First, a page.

Medical examiner rules Brian Sicknick died from natural causes, undercuts Dem’s impeachment claim

Chuck Ross, DCNF

Capitol police officer Brian Sicknick died from natural causes after suffering two strokes following riots at the U.S. Capitol on Jan. 6, a medical examiner in Washington, D.C. said on Monday.

According to The Washington Post, medical examiner Francisco J. Diaz said that an autopsy showed no evidence that Sicknick suffered any internal or external injuries. There was also no evidence that Sicknick, 42, had an allergic reaction to any of the chemical irritants that were dispersed during the Capitol melee.

The report undercuts some of the early claims about Sicknick’s cause of death, including an allegation that House Democrats made at President Donald Trump’s impeachment trial in February.

The New York Times reported on Jan. 8 that two unnamed law enforcement officials said Sicknick died after being hit with a fire extinguisher. House Democrats cited the report as part of its case to impeach Trump on charges that he cited an insurrection at the Capitol.

“The insurrectionists killed a Capitol Police officer by striking him in the head with a fire extinguisher,” the Democrats wrote in a memo for the impeachment proceedings.

There has also been speculation that Sicknick died from a reaction to bear spray that was dispensed at the Capitol. Federal prosecutors charged two men last month with hitting Sicknick and several other police officers with the chemical irritant outside the Capitol.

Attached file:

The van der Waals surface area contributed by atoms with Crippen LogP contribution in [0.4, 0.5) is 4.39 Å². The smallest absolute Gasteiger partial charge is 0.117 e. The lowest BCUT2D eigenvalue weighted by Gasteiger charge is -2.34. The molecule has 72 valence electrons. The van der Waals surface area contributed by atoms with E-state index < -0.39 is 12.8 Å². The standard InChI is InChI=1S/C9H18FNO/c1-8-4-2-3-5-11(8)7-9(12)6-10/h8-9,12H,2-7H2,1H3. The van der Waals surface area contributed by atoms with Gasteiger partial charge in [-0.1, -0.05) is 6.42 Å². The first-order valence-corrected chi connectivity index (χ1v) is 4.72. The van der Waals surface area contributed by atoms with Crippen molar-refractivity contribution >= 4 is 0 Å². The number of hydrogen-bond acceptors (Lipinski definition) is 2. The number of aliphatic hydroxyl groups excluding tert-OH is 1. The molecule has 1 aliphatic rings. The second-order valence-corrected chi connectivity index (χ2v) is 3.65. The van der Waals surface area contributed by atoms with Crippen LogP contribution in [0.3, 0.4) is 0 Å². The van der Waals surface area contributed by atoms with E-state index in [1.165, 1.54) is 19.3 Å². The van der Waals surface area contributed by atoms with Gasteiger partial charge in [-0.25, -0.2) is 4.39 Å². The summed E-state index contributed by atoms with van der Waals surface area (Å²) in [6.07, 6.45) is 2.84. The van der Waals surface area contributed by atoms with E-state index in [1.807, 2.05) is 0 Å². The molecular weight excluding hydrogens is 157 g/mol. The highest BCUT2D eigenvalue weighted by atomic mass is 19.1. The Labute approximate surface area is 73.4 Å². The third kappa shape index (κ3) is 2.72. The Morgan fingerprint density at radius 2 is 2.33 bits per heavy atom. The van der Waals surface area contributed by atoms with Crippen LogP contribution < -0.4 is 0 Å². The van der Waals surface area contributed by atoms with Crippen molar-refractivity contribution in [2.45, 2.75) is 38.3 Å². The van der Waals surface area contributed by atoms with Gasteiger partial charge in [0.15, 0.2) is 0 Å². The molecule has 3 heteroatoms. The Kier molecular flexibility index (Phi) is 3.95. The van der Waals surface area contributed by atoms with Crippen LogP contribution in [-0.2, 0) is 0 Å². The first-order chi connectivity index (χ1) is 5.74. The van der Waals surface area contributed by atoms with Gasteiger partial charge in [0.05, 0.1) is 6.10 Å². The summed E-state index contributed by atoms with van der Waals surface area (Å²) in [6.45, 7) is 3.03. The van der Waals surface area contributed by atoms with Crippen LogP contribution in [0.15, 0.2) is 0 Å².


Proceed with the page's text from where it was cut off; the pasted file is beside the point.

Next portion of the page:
Diaz’s ruling appears to rule out bear spray as a cause of death.

Sicknick died hours after collapsing in his office following a series of confrontations with rioters who stormed the Capitol to protest the 2020 election results.

Four other people, all supporters of President Donald Trump, died at the Capitol. Three people died following medical emergencies. Ashli Babbitt, a 15-year Air Force veteran, died after being shot by a Capitol police officer while attempting to enter a barricaded section of the building.

Prosecutors said last week that they will not seek charges against the officer, who has not been identified.

According to The Post, Diaz determined that Sicknick suffered two strokes at the base of his brain. While Diaz did not attribute any specific event to Sicknick’s death, he determined that everything that transpired at the Capitol “played a role in his condition.”

The Washington, D.C. medical examiner’s office did not respond to a request for additional comment.

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